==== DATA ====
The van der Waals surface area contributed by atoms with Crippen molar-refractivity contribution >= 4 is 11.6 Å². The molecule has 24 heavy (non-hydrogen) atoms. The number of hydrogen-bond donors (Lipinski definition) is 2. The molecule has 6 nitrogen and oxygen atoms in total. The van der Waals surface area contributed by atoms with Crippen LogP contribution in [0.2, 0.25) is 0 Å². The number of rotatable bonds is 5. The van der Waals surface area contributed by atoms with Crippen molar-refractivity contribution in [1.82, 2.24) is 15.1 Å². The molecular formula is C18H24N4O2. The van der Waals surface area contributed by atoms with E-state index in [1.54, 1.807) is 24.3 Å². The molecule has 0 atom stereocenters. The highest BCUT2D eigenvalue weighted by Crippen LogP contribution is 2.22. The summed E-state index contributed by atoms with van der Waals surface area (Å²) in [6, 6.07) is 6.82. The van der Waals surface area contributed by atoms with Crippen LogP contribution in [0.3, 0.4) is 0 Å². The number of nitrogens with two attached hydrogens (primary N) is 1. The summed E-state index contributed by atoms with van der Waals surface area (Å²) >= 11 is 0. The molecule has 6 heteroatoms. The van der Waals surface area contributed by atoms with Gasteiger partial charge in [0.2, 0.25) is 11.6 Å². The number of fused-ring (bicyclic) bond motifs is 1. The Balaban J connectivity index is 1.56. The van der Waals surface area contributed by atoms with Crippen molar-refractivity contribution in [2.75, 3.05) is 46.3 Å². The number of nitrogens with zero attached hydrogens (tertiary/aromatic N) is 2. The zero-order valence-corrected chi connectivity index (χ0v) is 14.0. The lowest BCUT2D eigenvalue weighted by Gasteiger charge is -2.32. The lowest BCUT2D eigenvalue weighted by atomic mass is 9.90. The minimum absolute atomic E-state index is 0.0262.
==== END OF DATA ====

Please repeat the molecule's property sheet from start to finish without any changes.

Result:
The van der Waals surface area contributed by atoms with Crippen molar-refractivity contribution >= 4 is 11.6 Å². The molecule has 24 heavy (non-hydrogen) atoms. The number of hydrogen-bond donors (Lipinski definition) is 2. The molecule has 6 nitrogen and oxygen atoms in total. The van der Waals surface area contributed by atoms with Crippen LogP contribution in [0.2, 0.25) is 0 Å². The number of rotatable bonds is 5. The van der Waals surface area contributed by atoms with Crippen molar-refractivity contribution in [1.82, 2.24) is 15.1 Å². The molecular formula is C18H24N4O2. The van der Waals surface area contributed by atoms with E-state index in [1.54, 1.807) is 24.3 Å². The molecule has 0 atom stereocenters. The highest BCUT2D eigenvalue weighted by Crippen LogP contribution is 2.22. The summed E-state index contributed by atoms with van der Waals surface area (Å²) in [6, 6.07) is 6.82. The van der Waals surface area contributed by atoms with Crippen LogP contribution in [0.3, 0.4) is 0 Å². The number of nitrogens with two attached hydrogens (primary N) is 1. The summed E-state index contributed by atoms with van der Waals surface area (Å²) >= 11 is 0. The molecule has 6 heteroatoms. The van der Waals surface area contributed by atoms with Gasteiger partial charge in [0.2, 0.25) is 11.6 Å². The number of fused-ring (bicyclic) bond motifs is 1. The Balaban J connectivity index is 1.56. The van der Waals surface area contributed by atoms with Crippen molar-refractivity contribution in [2.75, 3.05) is 46.3 Å². The number of nitrogens with zero attached hydrogens (tertiary/aromatic N) is 2. The zero-order valence-corrected chi connectivity index (χ0v) is 14.0. The lowest BCUT2D eigenvalue weighted by Gasteiger charge is -2.32. The lowest BCUT2D eigenvalue weighted by atomic mass is 9.90. The minimum absolute atomic E-state index is 0.0262.